Henry Paynter

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Henry M. Paynter IV (August 11, 1923 - June 14, 2002) is known worldwide as the inventor of bond graphs.

Bond graphs[edit]

For more details on this topic, see Bond graph.

Bond graphs are a unique way of describing dynamic models, designed to model the interaction between different kinds of physical systems, like electrical, mechanical, hydraulical and chemical. This is possible because one thing all these components have in common is power. Power can flow from one component to another and bond graphs are designed to keep track of these flows in an easy way .

Bond graphs were invented on April 24, 1959:

In 1954, I moved over to the MIT mechanical engineering department to establish the first systems engineering subjects at MIT. It was this specific task which 5 years later produced bond graphs, drawing naturally upon all the attitudes and experience indicated above. So it was on April 24, 1959, when I was to deliver the lecture as posted below, I awoke that morning with the idea of the 0,1-junctions somehow planted in my head overnight! Moreover the very symbols (0,1) for [Kirchhoff's current law] and [Kirchhoff's voltage law], respectively, made direct the correspondence between circuit duality and logical duality. (The limited use of these 3-ports in the hydro plant bond graph above hardly does justice to their role in rendering bond graphs a complete and formal discipline.)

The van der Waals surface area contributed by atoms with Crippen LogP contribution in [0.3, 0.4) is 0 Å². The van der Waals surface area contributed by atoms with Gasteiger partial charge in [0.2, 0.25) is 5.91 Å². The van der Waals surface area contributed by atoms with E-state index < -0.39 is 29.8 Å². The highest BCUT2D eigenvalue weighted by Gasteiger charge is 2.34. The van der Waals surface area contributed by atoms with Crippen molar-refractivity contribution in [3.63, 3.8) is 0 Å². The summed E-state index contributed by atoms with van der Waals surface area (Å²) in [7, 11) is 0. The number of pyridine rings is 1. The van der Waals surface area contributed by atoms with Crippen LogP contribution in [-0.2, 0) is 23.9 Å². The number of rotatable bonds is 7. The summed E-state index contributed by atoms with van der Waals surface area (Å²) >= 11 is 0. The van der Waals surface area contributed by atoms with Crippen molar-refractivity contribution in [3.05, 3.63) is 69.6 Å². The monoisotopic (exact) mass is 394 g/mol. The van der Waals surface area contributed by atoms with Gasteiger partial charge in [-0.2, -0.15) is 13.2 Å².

—Prof. Henry M. Paynter, The Gestation and Birth of Bond Graphs (c. 2000)[1]

He published on a wide variety of subjects in more than 100 papers, patents, articles, and book chapters, as well as several books. The Bond graph modelling approach was presented for the first time in the "Ports, Energy and Thermodynamic Systems" on April 24, 1959 at MIT, which was later published (Paynter, 1961). Paynter was elected to the National Academy of Engineering in 1997, one of the highest professional distinctions accorded to an engineer.

Academic career[edit]

Henry M. Paynter received the B.S. in civil engineering in 1944, the M.S. in mathematics and science in 1949, and the Sc.D. in hydroelectric engineering in 1951, all from MIT. Paynter joined the Department of Civil Engineering in 1946 and became an assistant professor in 1951. He was regarded as a creative, charismatic, and passionate teacher who deeply influenced the careers of his students. He urged them to think "big" and "deep" about engineering and science. He joined the Department of Mechanical Engineering in 1954 on a half-time basis to initiate a Systems Engineering curriculum. He became full time in mechanical engineering in 1959 and was promoted to associate professor the following year. He became a full professor in 1964. After he retired, Paynter was a senior lecturer in mechanical engineering.

In his work, he became one of the world's leading experts in analog computing. His work was closely associated with George Philbrick, who is credited along with Lovell as the developer of the operational amplifier. Paynter's earliest research lead to the formation of the Pi-Square Engineering Company. This company applied fast electronic analog computing to industrial process control. Paynter also collaborated closely with the Woodward Governor Company on hydro plant control.

Personal life[edit]

Henry Martyn Paynter IV was born in Evanston, Illinois and grew up in New York City and its environs. He was married to Gayllis Anne Beasley and fathered six children.

References[edit]

Further reading[edit]

  • Paynter, Henry M., Analysis and design of engineering systems, The M.I.T. Press, Boston, 1961 ISBN 0-262-16004-8.